Men like those just described were firm when life was offered them as a reward for denying their hopes; and it was these defenseless saints in whose agony their tormentors took delight, find whom their enemies insulted at the very moment of applying the fire to the stakes which were to consume their mortal frames. No greater outrage, no more savage-like disposition, could be manifested by the most cruel barbarian that ever breathed. For no one knew better than the archbishop himself that all appeals were useless to sons of Israel who had, after long cherishing their religion in secret, braving the danger of espionage and detection by minions of the Inquisition, at length been led out to execution because they would not retract; and still he lays before them a parade of argument, not to convince them, but to justify himself and his associates for the cruelty of inflicting the penalty of death, for no greater crime than differing from the arbitrary standard of belief of the Romish church.

We wish that Mr. Mocatta had given us a list of names, if such were in his power, of the victims who perished that day, and some brief details of their history, if accessible. To us there is something so holy in the silent opposition the Jews of Spain and Portugal offered to their oppressors for so many centuries, that we wonder that their descendants, of whom Mr. M. is one, have never yet collected the legends which are no doubt afloat in their families, and given them to the world. Miss Aguilar, indeed, published, two years ago, two short tales, under the name of “Records of Israel;” but the subject we are sure is far from being exhausted, and will repay a frequent working up of materials, which must certainly be very abundant in many families descended from those secret Jews. The simple details would be interesting enough without the aid of fiction, and would go far to render the religion of Israel hallowed in the eyes of its professors.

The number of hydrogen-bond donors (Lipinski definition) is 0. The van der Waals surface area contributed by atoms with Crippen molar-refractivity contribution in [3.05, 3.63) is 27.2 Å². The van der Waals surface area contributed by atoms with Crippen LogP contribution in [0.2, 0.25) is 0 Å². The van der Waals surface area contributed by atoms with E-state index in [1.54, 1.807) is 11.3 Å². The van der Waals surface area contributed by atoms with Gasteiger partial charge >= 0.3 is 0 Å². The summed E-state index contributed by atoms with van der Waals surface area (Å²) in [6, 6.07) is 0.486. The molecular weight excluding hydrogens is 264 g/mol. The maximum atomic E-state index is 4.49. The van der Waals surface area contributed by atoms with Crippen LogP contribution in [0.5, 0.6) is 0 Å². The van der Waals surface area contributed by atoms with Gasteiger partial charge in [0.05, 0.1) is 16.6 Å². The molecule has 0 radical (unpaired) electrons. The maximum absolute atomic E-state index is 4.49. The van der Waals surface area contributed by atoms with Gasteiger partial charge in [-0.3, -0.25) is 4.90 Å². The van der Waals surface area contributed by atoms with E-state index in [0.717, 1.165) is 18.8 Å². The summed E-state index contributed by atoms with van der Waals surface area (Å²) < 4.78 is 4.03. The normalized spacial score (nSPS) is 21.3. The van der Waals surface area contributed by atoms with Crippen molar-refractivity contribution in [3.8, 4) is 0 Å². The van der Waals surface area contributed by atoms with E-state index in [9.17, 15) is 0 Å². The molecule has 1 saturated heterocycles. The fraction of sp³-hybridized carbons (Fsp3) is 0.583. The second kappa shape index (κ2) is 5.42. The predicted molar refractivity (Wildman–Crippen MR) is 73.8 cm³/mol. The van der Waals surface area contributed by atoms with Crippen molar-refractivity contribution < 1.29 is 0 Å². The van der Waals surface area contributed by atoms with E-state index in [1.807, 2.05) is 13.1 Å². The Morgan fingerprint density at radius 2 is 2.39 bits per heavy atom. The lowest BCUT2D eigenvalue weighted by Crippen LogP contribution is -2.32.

The work before us consists of the sermon of the Archbishop of Cranganor, translated from the Portuguese, and a refutation of the same from the Spanish, issued not long after the first at Villa Franca, and is said to be a posthumous work of Carlos Vero (a fictitious name), author of the secret history of the Inquisition, which work, by the by, we would be pleased to meet with, and which will doubtless become accessible whenever the Jews are openly allowed to revisit Spain, if it even be not already in the hands of those familiar with the literature of our peninsular brothers.